Through building knowledge layer by layer across lessons, modules, and grade levels, PhD Science students develop problem-solving and critical-thinking skills that extend well beyond a science lesson.
HOW THE LEARNING CYCLE OF PhD SCIENCE SUPPORTS KNOWLEDGE BUILDING
Students actively engage in a learning cycle of asking questions and sharing initial ideas about phenomena, investigating those questions, developing evidence-based explanations, and transferring their knowledge to explain different phenomena in new contexts throughout a module and its lessons.
The learning cycle contains five content stages: Wonder, Organize, Reveal, Distill, and Know.
In the Wonder stage, students observe rich phenomenon and generate questions while connecting prior understanding to the phenomenon.
In the Organize stage, students develop an initial explanation of the phenomenon and may focus on a question to investigate.
In the Reveal stage, students explore their questions through hands-on investigations and gather relevant evidence to help answer them.
Blackout by John Rocco from the Level 1 module provides students an opportunity to practice and strengthen literacy skills as they build science knowledge in light. As Blackout is read, students are asked discussion questions tied to the concept of light like How does the mom find the boy? and What light sources do the family and neighbors use during the blackout?
In the Distill stage, students apply evidence and reasoning to revise their explanation of the phenomenon, communicating new knowledge and synthesizing prior understanding.
The Level 1 module on light has students explore what materials work well as Wayang screens during its Science Challenge. Materials tested include acetate sheets, cardboard, paper towels, and more.
In the Know stage, students apply their new understandings to a phenomenon or problem. They revise their initial explanations by incorporating new evidence gathered through their investigations of supporting phenomena. In this stage, they also generate new questions.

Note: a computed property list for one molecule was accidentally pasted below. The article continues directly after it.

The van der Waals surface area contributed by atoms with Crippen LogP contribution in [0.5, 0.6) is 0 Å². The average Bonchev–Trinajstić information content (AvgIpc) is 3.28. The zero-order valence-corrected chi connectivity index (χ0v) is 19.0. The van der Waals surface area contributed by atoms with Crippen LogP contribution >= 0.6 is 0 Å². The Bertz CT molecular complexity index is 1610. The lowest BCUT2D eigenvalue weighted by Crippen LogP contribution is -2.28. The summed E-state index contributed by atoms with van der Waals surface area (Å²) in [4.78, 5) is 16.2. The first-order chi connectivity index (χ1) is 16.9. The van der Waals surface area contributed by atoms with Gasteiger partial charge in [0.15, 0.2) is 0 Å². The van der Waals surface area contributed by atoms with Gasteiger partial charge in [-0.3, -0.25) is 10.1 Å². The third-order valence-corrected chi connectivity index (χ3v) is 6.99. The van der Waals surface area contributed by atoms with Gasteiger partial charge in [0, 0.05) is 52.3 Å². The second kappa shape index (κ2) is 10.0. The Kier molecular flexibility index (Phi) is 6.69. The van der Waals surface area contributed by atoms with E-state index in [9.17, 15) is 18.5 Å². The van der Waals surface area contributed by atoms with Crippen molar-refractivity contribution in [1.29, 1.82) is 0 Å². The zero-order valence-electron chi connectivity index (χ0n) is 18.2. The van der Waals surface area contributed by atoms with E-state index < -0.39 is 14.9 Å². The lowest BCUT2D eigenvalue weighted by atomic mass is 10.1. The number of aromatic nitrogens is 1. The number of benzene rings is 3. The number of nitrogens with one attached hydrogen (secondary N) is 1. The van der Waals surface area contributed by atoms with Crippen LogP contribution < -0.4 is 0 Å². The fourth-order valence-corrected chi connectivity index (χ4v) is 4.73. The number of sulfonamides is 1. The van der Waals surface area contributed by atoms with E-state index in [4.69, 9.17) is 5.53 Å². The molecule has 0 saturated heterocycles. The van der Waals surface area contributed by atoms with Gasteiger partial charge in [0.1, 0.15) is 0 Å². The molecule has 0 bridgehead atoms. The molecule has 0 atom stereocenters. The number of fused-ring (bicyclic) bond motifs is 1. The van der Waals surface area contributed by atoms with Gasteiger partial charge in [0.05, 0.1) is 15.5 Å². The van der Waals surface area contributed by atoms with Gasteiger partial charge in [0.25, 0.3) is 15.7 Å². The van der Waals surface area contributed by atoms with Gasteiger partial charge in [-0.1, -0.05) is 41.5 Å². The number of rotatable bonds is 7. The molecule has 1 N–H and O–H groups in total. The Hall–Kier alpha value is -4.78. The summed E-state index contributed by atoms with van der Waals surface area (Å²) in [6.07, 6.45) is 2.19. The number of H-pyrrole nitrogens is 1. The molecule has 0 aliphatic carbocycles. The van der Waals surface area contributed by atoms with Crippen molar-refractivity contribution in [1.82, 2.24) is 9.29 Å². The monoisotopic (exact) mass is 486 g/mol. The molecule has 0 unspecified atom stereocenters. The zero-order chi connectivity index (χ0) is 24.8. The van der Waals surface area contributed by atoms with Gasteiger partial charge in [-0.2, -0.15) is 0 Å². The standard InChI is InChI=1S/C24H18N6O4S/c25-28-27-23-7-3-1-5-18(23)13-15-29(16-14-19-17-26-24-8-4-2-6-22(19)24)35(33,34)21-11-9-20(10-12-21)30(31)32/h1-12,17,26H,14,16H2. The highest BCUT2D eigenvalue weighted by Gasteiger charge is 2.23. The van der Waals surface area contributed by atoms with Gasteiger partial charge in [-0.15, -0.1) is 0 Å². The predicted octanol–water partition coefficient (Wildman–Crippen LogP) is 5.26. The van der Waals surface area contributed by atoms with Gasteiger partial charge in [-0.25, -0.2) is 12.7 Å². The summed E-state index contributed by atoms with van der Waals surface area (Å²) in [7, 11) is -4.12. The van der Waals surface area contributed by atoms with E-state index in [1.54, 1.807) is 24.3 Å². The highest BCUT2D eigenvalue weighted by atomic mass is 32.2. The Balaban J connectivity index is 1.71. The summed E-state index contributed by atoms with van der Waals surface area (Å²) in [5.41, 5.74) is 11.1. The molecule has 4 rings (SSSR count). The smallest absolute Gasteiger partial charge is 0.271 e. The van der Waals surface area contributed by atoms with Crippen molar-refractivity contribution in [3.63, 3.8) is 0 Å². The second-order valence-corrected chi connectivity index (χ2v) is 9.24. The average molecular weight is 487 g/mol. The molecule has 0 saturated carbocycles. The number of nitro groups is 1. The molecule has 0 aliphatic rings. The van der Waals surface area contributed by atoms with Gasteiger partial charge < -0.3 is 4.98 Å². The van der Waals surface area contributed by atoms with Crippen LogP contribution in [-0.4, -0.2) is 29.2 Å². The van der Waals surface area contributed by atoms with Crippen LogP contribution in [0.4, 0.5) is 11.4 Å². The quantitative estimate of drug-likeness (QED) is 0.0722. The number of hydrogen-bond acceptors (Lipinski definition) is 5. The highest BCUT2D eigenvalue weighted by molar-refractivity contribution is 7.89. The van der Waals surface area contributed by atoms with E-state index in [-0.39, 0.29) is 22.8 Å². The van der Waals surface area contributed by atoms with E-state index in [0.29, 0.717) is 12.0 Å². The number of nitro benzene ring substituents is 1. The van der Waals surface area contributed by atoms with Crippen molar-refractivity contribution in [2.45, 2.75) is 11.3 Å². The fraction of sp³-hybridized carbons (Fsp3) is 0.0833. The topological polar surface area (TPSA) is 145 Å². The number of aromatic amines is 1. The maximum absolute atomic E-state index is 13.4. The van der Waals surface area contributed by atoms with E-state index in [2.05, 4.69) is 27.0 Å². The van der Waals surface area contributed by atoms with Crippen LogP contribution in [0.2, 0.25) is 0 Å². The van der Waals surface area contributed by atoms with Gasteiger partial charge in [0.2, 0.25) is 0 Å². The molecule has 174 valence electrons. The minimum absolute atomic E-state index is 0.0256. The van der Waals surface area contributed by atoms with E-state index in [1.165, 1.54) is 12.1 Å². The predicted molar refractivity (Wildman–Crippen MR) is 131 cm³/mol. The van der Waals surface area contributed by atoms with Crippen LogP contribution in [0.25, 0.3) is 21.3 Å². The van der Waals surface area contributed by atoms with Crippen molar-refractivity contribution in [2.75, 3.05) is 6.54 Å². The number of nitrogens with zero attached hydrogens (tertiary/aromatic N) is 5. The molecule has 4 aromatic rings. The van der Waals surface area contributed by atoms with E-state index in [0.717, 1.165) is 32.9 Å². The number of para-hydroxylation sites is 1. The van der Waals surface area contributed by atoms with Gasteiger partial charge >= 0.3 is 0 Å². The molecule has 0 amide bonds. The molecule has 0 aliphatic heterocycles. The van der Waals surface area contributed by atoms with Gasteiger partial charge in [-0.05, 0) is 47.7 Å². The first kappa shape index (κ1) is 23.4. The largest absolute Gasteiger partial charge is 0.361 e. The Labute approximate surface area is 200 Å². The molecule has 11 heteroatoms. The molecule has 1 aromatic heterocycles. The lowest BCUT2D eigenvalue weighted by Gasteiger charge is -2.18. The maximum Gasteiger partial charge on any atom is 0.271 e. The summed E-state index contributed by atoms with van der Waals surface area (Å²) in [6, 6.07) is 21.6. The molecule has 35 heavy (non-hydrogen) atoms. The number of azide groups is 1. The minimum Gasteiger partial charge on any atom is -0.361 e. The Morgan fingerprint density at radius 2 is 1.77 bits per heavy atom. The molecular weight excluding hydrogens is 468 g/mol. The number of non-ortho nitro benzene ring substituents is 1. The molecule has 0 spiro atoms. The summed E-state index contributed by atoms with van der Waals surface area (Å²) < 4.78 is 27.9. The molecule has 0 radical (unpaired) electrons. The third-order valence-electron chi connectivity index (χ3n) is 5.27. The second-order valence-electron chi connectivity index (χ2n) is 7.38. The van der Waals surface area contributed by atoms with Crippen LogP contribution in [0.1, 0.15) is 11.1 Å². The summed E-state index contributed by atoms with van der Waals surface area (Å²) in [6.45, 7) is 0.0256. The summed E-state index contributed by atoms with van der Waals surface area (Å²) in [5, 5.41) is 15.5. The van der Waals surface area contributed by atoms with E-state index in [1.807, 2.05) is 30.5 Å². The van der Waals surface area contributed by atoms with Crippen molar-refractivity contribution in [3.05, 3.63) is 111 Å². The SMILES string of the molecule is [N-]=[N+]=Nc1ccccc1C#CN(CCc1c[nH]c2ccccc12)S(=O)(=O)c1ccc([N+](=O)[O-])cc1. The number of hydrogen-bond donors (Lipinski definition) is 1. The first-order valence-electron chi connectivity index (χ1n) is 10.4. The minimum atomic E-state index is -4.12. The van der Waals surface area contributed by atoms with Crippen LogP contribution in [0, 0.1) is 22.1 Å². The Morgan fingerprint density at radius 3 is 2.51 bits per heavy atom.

Conceptual Checkpoints, coming after multiple lessons and tied to a specific concept within a module, measure students’ understanding of the module’s Disciplinary Core Ideas as well as the skills and knowledge associated with Science and Engineering Practices and Crosscutting Concepts.
At the end of the module, students reflect on the conceptual understanding they have developed and used to explain multiple phenomena in a Socratic Seminar, giving students an opportunity to synthesize their learning and discuss their ideas. Students apply their knowledge around the phenomena and conceptual understanding in new contexts in the End-of-Module Assessment like lighthouses in Level 1.
Learn more about how PhD Science connects learning within and across levels through carefully chosen, interwoven phenomena and three-dimensional, engaging lessons.
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Great Minds PBC is a public benefit corporation and a subsidiary of Great Minds, a nonprofit organization. A group of education leaders founded Great Minds® in 2007 to advocate for a more content-rich, comprehensive education for all children. In pursuit of that mission, Great Minds brings together teachers and scholars to create exemplary instructional materials that provide joyful rigor to learning, spark and reward curiosity, and impart knowledge with equal parts delight.